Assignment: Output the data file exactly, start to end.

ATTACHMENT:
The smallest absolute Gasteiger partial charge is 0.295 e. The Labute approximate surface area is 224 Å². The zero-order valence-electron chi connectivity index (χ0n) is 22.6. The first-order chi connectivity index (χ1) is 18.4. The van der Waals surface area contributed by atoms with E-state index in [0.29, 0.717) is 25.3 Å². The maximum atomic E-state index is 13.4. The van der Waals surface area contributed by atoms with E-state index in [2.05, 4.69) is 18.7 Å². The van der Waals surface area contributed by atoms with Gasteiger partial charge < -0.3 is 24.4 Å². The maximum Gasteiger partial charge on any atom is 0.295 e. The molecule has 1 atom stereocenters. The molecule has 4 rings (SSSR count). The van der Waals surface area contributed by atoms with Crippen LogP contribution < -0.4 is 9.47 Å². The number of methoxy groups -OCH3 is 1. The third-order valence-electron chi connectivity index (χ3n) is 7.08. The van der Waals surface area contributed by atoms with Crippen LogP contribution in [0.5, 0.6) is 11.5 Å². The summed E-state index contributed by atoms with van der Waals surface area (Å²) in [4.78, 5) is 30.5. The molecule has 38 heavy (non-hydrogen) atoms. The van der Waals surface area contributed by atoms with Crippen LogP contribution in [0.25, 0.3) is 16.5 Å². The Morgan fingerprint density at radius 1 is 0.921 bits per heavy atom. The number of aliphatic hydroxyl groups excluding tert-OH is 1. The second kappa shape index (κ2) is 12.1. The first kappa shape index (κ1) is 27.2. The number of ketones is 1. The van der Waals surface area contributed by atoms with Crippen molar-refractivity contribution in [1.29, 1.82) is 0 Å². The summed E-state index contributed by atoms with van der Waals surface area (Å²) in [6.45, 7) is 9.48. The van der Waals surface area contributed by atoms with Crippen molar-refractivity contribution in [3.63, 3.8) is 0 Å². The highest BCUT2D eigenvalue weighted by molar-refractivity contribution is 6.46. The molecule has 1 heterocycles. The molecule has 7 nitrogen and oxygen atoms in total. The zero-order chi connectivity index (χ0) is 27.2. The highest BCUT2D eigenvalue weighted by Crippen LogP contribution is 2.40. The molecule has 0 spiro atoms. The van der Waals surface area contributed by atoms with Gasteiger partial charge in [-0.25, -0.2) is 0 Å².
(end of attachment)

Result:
The smallest absolute Gasteiger partial charge is 0.295 e. The Labute approximate surface area is 224 Å². The zero-order valence-electron chi connectivity index (χ0n) is 22.6. The first-order chi connectivity index (χ1) is 18.4. The van der Waals surface area contributed by atoms with E-state index in [0.29, 0.717) is 25.3 Å². The maximum atomic E-state index is 13.4. The van der Waals surface area contributed by atoms with E-state index in [2.05, 4.69) is 18.7 Å². The van der Waals surface area contributed by atoms with Gasteiger partial charge < -0.3 is 24.4 Å². The maximum Gasteiger partial charge on any atom is 0.295 e. The molecule has 1 atom stereocenters. The molecule has 4 rings (SSSR count). The van der Waals surface area contributed by atoms with Crippen LogP contribution < -0.4 is 9.47 Å². The number of methoxy groups -OCH3 is 1. The third-order valence-electron chi connectivity index (χ3n) is 7.08. The van der Waals surface area contributed by atoms with Crippen LogP contribution in [0.5, 0.6) is 11.5 Å². The summed E-state index contributed by atoms with van der Waals surface area (Å²) in [4.78, 5) is 30.5. The molecule has 38 heavy (non-hydrogen) atoms. The van der Waals surface area contributed by atoms with Crippen LogP contribution in [0.25, 0.3) is 16.5 Å². The Morgan fingerprint density at radius 1 is 0.921 bits per heavy atom. The number of aliphatic hydroxyl groups excluding tert-OH is 1. The second kappa shape index (κ2) is 12.1. The first kappa shape index (κ1) is 27.2. The number of ketones is 1. The van der Waals surface area contributed by atoms with Crippen molar-refractivity contribution in [1.29, 1.82) is 0 Å². The summed E-state index contributed by atoms with van der Waals surface area (Å²) in [6.45, 7) is 9.48. The van der Waals surface area contributed by atoms with Crippen molar-refractivity contribution in [3.63, 3.8) is 0 Å². The highest BCUT2D eigenvalue weighted by molar-refractivity contribution is 6.46. The molecule has 1 heterocycles. The molecule has 7 nitrogen and oxygen atoms in total. The zero-order chi connectivity index (χ0) is 27.2. The highest BCUT2D eigenvalue weighted by Crippen LogP contribution is 2.40. The molecule has 0 spiro atoms. The van der Waals surface area contributed by atoms with Gasteiger partial charge in [-0.25, -0.2) is 0 Å².